March 24, 2011, 5:30–7:00 p.m.
"An appearance of vital piety & religion": New England Natives and the First Great Awakening
Linford D. Fisher, Brown University
The paper seeks to contextualize in a more nuanced way Native American participation in the First Great Awakening. In some senses, the “conversion” of many Indians in southern New England during the 1730s and 1740s can be seen as a continuation of, not a break with, prior strategies of creative cultural and religious adaptation and survival. Although the Mohegan and other Natives might have initially showed up to view the spectacle of revivalism, many of them soon found in revivalistic evangelicalism creative possibilities for their own communities. The “Indian Great Awakening,” then, while not discounting supernatural explanations or professions of belief given by its participants, was a logical—but not inevitable—result of three prior decades of renewed attempts of the English to evangelize their Native neighbors and the Indians’ increasing attempts to procure for themselves education, literacy, and acceptance into the larger Euroamerican colonial society.
All papers are pre-circulated electronically to those who plan to attend the seminar in person. For a copy of the paper, e-mail Heather Radke at firstname.lastname@example.org, or call 312-255-3524. Please do not request a paper unless you plan to attend.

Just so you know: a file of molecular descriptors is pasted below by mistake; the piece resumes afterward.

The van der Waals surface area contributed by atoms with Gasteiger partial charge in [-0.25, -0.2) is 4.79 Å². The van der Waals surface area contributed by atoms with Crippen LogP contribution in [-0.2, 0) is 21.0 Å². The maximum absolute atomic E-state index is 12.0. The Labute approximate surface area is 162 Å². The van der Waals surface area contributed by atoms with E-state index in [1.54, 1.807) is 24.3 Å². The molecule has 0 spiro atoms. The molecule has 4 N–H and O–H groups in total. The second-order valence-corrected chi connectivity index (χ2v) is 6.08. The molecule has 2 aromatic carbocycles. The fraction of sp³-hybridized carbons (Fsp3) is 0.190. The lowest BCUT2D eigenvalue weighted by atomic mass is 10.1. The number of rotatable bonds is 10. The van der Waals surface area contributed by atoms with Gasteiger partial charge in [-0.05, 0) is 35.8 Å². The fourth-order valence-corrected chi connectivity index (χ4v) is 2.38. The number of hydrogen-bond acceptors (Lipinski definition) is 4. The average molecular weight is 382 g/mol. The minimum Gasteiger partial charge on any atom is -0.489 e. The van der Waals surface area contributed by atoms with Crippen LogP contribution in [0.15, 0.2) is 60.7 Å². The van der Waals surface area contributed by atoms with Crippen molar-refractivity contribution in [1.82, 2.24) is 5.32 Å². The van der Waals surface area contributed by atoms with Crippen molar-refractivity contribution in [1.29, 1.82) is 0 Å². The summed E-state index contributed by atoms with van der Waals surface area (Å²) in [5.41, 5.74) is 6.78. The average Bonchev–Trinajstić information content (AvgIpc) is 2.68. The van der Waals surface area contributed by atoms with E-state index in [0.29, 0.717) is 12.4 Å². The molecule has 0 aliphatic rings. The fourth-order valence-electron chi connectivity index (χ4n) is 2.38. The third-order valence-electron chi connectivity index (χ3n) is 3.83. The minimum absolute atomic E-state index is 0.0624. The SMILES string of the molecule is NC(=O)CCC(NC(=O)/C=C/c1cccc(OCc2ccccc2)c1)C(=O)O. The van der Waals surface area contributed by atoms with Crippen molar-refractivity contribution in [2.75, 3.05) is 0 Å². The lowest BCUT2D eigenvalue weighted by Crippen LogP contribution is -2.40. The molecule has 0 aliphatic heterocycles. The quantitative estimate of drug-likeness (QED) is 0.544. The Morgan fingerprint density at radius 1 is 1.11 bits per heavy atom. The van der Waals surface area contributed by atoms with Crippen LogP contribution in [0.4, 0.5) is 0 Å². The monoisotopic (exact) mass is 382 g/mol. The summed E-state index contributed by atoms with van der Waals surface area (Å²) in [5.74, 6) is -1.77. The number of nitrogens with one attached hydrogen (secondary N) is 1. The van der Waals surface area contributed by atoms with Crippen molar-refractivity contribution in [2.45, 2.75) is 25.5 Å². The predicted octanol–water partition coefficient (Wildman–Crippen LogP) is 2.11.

The Newberry Library Seminar in Early American History and Culture
Co-sponsored by the History Departments of DePaul University, Lake Forest College, Loyola University Chicago, Northern Illinois University, Northwestern University, the University of Illinois at Chicago, and the Karla Scherer Center for the Study of American Culture at the University of Chicago
Coordinated by Betsy Erkkila, Northwestern University and Robert Morrissey, Lake Forest College
Scholl Center for
American History and Culture
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Chicago IL 60610
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